13. I think if someone do this 1x a year, it’s ok to take 5hrs in economy.
    But if you do this 3+x per year, maybe you could use other strategy.
    Buy one way from AUS to EUR using miles and then buy tickets rt from Europe.
    If you can use the return of the cash ticket on the date, nice. If not, you pay the change fee. (even in this case, you’re saving money)

  14. Yes hence why should you should build a buffer between flights on separate itineraries (see my previous post on this topic)

  15. @ James…. nice succinct article – glad to see your contributions!

    The steal for Aussies and Kiwis requires a little planning: by using air miles or cheap tickets to position to Europe, that luxurious 4 sector business class trip on a decent airline is highly achievable.

    Eg Dec 2 Syd-HKG (Economy)
    Dec 3 HKG-CPH (Business)

    Dec 8 OSL-DOH-SYD (Business – QR)

    Feb 12 SYD-DOH-OSL (BUSINESS – QR)

    Feb 19 CPH-HKG (Business)
    Feb 20 HKG-SYD (Economy)

    Amazingly the return flight QR in business class will be much cheaper than the return flight between Hong Kong and Copenhagen with CX not including the economy sectors even. Positioning from Europe is always the best deal for Australian pax if you know / want to do two trips.

  16. James – any thoughts on one-ways? As an Aussie resident who took advantage of cheap star alliance TG F from SYD-BKK-CDG points in October, I have run out of miles and need to pay for a one-way flight home. Can the same pricing be applied for one ways?

  17. I worked in Hong Kong for 23 years and used to make many trips to Europe with family in economy on CX. You get used to economy if you have to .

  18. My last 2 trips to Europe from SYD I have flown Scoot Biz to SIN and jumped on to an SQ award flight.

    Re James’s comment about allowing a buffer … when we moved to London last July, our Scoot Biz flight was scheduled to arrive in Singapore at about 7pm so we had planned a hawker’s stall meal and a good sleep in the transit hotel. Scoot email arrives advising a new arrival time of 3am! We were lucky that an SQ employee checked our bags through (you need to go through immigration to collect bags of course, as we didn’t qualify to check them through). We were on SQ premium economy SIN-LHR and should have waited for the check-in counter to open. Business check in is 24 hours.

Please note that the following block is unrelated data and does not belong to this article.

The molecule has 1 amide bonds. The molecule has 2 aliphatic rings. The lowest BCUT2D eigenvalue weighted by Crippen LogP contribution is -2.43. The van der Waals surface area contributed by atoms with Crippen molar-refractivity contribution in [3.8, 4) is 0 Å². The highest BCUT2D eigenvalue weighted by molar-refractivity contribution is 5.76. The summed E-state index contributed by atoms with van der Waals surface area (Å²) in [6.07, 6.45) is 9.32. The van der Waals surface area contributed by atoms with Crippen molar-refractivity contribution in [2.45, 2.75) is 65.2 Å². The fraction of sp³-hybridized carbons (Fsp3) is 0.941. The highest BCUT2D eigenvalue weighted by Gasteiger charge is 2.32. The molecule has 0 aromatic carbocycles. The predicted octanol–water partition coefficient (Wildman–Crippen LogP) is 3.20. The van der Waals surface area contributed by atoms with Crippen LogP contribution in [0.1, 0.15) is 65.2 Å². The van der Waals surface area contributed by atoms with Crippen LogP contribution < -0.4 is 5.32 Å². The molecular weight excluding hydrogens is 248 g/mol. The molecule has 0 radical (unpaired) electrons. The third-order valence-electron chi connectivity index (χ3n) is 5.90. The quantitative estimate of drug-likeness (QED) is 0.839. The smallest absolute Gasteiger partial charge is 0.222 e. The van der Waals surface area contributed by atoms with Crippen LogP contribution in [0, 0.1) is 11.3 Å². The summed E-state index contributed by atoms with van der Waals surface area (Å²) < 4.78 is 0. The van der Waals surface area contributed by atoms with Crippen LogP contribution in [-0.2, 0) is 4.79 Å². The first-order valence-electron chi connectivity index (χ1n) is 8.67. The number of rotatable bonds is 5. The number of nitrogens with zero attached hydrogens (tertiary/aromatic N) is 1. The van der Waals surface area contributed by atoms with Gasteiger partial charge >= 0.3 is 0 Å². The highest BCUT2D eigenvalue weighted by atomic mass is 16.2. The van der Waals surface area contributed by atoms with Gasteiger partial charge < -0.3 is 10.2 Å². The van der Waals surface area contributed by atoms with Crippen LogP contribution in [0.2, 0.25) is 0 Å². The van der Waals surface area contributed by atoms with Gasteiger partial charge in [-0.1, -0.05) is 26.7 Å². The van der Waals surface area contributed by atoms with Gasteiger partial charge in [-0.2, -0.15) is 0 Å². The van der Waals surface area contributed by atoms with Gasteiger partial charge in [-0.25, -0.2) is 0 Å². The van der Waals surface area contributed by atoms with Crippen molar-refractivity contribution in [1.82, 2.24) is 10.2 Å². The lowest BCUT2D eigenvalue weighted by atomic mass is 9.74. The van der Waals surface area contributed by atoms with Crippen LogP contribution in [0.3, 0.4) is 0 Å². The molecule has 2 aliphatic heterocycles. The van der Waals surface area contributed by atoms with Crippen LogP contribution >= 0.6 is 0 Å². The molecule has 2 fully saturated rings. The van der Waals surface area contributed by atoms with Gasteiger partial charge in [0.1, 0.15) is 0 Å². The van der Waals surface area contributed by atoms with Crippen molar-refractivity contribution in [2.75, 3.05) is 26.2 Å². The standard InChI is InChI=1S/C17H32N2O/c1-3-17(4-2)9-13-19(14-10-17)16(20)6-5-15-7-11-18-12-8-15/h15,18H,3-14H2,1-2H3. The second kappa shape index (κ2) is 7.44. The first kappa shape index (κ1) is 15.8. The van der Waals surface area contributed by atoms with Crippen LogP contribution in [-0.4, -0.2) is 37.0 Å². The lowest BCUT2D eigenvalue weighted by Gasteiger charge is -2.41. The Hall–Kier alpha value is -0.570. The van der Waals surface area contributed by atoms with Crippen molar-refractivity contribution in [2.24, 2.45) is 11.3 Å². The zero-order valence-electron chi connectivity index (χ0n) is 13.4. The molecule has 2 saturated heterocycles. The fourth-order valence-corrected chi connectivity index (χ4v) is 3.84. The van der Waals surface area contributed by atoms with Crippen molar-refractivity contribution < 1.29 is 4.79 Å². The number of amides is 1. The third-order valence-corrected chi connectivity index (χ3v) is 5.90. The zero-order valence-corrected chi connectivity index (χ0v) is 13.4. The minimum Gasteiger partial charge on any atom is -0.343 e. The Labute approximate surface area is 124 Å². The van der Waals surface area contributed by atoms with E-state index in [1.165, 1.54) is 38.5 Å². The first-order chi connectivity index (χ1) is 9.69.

Moral of the story is that sometimes the buffer needs to be huge, though we did get a lot of notice and could have changed flights at whatever cost.

    Next time I will def look at Scoot Biz and Norwegian premium from SIN to London, acknowledge it is a premium eco option.

  19. Emirates will let you book this all on one ticket, so you’re covered if a flight is late.

  20. James

    Thanks for the article. Reminds me of the airfares out of Singapore in the 80’s designed to keep the locals from travelling.

    Do you have any advice on how to score two OW J tickets from NSN, WEL or AKL to DPS next March? Ek or SQ are in the $1800 NZ range for a OW. Nothing seems to come at a cheaper rate and the distance is not that great so these are really high prices.

    cheers

  21. Residents of South Australia (Adelaide) have the unfortunate situation where we are the only major city in Australia that Qantas does not operate international flights from. Qantas expects us to flty to SYD / MEL / BNE / PER and connect out. However, many flyers from S.A., myself included fly to DPS / SIN / HKG direct, do a stopover and then fly onto the USA / Europe on a separate ticket. Normal for us – thanks Qantas.

  22. @ Azamaraal – if you cna ‘handle’ an economy fight to SYD or MEL consider Jetstar ‘Business’ to DPS. It’s more like premium economy than business, but will be much, much cheaper.

  23. James, the situation you describe is also a perfect use for ScootBiz and AirAsia X business class for positioning into Asia – in fact I’m sitting on TZ19 from Melbourne to Singapore as we speak, $460 each way for what is in effect a premium economy day flight.

    Depending on routings and destinations, the cheapest Asian ports are usually KUL, MNL, BKK, SGN and ICN.

  24. Also re @Azamaraal, the new Malindo MEL-DPS flight will be a far better option than JQ in every conceivable way.

  25. On a slightly different scale, we did a similar thing last year. BNE to HKG using Alaskan Airlines points to fly CX in J. From there we redemed QF points and flew EK first to Rome and saved a bucketload in taxes/points by routing out of HKG. The difference in taxes/fees was much more then the cost of the Alaskan Miles to fly CX in J.